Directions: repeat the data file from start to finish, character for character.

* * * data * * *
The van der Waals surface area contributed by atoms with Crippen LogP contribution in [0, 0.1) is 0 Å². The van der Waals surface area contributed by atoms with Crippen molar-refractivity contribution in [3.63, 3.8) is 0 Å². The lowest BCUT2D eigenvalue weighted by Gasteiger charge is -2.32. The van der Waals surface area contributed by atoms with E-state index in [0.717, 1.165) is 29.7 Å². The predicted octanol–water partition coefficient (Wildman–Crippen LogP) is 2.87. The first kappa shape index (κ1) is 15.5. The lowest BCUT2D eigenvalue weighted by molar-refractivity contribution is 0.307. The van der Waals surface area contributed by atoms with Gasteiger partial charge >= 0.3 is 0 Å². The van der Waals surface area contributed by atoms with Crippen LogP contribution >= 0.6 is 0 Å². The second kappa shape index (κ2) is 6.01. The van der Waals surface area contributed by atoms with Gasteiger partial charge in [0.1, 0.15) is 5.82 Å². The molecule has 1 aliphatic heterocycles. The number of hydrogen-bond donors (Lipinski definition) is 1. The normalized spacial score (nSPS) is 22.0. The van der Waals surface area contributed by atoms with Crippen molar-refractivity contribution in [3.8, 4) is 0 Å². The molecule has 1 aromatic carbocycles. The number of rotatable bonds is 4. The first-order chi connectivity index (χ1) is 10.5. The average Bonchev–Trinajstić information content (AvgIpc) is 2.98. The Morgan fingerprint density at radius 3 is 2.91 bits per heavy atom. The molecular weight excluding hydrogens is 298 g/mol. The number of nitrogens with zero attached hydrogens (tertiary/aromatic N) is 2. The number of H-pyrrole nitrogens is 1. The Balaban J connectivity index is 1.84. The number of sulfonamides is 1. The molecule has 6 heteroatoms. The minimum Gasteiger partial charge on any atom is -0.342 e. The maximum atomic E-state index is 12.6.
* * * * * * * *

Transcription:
The van der Waals surface area contributed by atoms with Crippen LogP contribution in [0, 0.1) is 0 Å². The van der Waals surface area contributed by atoms with Crippen molar-refractivity contribution in [3.63, 3.8) is 0 Å². The lowest BCUT2D eigenvalue weighted by Gasteiger charge is -2.32. The van der Waals surface area contributed by atoms with E-state index in [0.717, 1.165) is 29.7 Å². The predicted octanol–water partition coefficient (Wildman–Crippen LogP) is 2.87. The first kappa shape index (κ1) is 15.5. The lowest BCUT2D eigenvalue weighted by molar-refractivity contribution is 0.307. The van der Waals surface area contributed by atoms with Gasteiger partial charge >= 0.3 is 0 Å². The van der Waals surface area contributed by atoms with Crippen LogP contribution >= 0.6 is 0 Å². The second kappa shape index (κ2) is 6.01. The van der Waals surface area contributed by atoms with Gasteiger partial charge in [0.1, 0.15) is 5.82 Å². The molecule has 1 aliphatic heterocycles. The number of hydrogen-bond donors (Lipinski definition) is 1. The normalized spacial score (nSPS) is 22.0. The van der Waals surface area contributed by atoms with Crippen molar-refractivity contribution in [3.8, 4) is 0 Å². The molecule has 1 aromatic carbocycles. The number of rotatable bonds is 4. The first-order chi connectivity index (χ1) is 10.5. The average Bonchev–Trinajstić information content (AvgIpc) is 2.98. The Morgan fingerprint density at radius 3 is 2.91 bits per heavy atom. The molecular weight excluding hydrogens is 298 g/mol. The number of nitrogens with zero attached hydrogens (tertiary/aromatic N) is 2. The number of H-pyrrole nitrogens is 1. The Balaban J connectivity index is 1.84. The number of sulfonamides is 1. The molecule has 6 heteroatoms. The minimum Gasteiger partial charge on any atom is -0.342 e. The maximum atomic E-state index is 12.6.